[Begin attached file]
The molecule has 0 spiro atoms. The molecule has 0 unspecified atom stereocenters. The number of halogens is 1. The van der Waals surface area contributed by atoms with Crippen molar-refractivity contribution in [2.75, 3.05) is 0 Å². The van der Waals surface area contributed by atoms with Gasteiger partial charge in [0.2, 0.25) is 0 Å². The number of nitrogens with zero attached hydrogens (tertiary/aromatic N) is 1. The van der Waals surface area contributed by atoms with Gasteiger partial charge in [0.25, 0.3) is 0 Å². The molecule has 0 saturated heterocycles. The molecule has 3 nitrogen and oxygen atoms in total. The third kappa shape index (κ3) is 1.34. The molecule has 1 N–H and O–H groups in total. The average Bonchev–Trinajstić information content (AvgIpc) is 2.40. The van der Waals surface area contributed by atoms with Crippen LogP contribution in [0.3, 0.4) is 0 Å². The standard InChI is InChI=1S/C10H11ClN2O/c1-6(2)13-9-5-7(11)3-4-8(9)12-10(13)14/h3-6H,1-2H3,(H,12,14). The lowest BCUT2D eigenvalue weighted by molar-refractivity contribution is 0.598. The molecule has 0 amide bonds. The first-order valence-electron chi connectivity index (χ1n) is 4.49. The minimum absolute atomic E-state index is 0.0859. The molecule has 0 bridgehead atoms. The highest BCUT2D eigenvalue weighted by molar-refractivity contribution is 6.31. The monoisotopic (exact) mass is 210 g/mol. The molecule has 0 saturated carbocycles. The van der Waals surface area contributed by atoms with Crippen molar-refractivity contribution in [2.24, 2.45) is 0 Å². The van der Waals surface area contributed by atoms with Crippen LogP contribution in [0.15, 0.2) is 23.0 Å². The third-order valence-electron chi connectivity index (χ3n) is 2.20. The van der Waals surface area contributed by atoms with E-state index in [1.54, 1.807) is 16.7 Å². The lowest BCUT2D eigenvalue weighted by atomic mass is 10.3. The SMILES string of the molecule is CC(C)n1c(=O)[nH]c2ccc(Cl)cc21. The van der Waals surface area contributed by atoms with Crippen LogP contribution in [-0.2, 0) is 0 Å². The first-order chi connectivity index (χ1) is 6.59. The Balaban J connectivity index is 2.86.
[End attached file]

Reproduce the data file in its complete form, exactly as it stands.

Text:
The molecule has 0 spiro atoms. The molecule has 0 unspecified atom stereocenters. The number of halogens is 1. The van der Waals surface area contributed by atoms with Crippen molar-refractivity contribution in [2.75, 3.05) is 0 Å². The van der Waals surface area contributed by atoms with Gasteiger partial charge in [0.2, 0.25) is 0 Å². The number of nitrogens with zero attached hydrogens (tertiary/aromatic N) is 1. The van der Waals surface area contributed by atoms with Gasteiger partial charge in [0.25, 0.3) is 0 Å². The molecule has 0 saturated heterocycles. The molecule has 3 nitrogen and oxygen atoms in total. The third kappa shape index (κ3) is 1.34. The molecule has 1 N–H and O–H groups in total. The average Bonchev–Trinajstić information content (AvgIpc) is 2.40. The van der Waals surface area contributed by atoms with Crippen LogP contribution in [0.3, 0.4) is 0 Å². The standard InChI is InChI=1S/C10H11ClN2O/c1-6(2)13-9-5-7(11)3-4-8(9)12-10(13)14/h3-6H,1-2H3,(H,12,14). The lowest BCUT2D eigenvalue weighted by molar-refractivity contribution is 0.598. The molecule has 0 amide bonds. The first-order valence-electron chi connectivity index (χ1n) is 4.49. The minimum absolute atomic E-state index is 0.0859. The molecule has 0 bridgehead atoms. The highest BCUT2D eigenvalue weighted by molar-refractivity contribution is 6.31. The monoisotopic (exact) mass is 210 g/mol. The molecule has 0 saturated carbocycles. The van der Waals surface area contributed by atoms with Crippen molar-refractivity contribution in [2.24, 2.45) is 0 Å². The van der Waals surface area contributed by atoms with Crippen LogP contribution in [0.15, 0.2) is 23.0 Å². The third-order valence-electron chi connectivity index (χ3n) is 2.20. The van der Waals surface area contributed by atoms with E-state index in [1.54, 1.807) is 16.7 Å². The lowest BCUT2D eigenvalue weighted by atomic mass is 10.3. The SMILES string of the molecule is CC(C)n1c(=O)[nH]c2ccc(Cl)cc21. The van der Waals surface area contributed by atoms with Crippen LogP contribution in [-0.2, 0) is 0 Å². The first-order chi connectivity index (χ1) is 6.59. The Balaban J connectivity index is 2.86.